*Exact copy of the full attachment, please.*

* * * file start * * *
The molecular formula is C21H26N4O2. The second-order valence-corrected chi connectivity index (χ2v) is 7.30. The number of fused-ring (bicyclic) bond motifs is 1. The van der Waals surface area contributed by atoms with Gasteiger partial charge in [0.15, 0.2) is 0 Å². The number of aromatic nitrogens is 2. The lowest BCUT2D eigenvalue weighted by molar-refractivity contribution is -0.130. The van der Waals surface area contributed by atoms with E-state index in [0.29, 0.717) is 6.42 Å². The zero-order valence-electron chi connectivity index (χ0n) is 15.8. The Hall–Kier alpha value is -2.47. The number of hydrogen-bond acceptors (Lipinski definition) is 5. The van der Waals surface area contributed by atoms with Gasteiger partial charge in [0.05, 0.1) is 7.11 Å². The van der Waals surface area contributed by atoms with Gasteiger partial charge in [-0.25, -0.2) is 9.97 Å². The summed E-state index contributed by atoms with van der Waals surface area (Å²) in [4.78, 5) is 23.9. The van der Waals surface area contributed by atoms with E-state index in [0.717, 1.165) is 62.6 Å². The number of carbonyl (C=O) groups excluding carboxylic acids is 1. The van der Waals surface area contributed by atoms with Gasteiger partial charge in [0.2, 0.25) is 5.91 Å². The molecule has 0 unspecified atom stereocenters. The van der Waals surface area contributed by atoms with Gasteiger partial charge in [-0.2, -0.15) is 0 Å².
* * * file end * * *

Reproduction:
The molecular formula is C21H26N4O2. The second-order valence-corrected chi connectivity index (χ2v) is 7.30. The number of fused-ring (bicyclic) bond motifs is 1. The van der Waals surface area contributed by atoms with Gasteiger partial charge in [0.15, 0.2) is 0 Å². The number of aromatic nitrogens is 2. The lowest BCUT2D eigenvalue weighted by molar-refractivity contribution is -0.130. The van der Waals surface area contributed by atoms with E-state index in [0.29, 0.717) is 6.42 Å². The zero-order valence-electron chi connectivity index (χ0n) is 15.8. The Hall–Kier alpha value is -2.47. The number of hydrogen-bond acceptors (Lipinski definition) is 5. The van der Waals surface area contributed by atoms with Gasteiger partial charge in [0.05, 0.1) is 7.11 Å². The van der Waals surface area contributed by atoms with Gasteiger partial charge in [-0.25, -0.2) is 9.97 Å². The summed E-state index contributed by atoms with van der Waals surface area (Å²) in [4.78, 5) is 23.9. The van der Waals surface area contributed by atoms with E-state index in [0.717, 1.165) is 62.6 Å². The number of carbonyl (C=O) groups excluding carboxylic acids is 1. The van der Waals surface area contributed by atoms with Gasteiger partial charge in [0.2, 0.25) is 5.91 Å². The molecule has 0 unspecified atom stereocenters. The van der Waals surface area contributed by atoms with Gasteiger partial charge in [-0.2, -0.15) is 0 Å².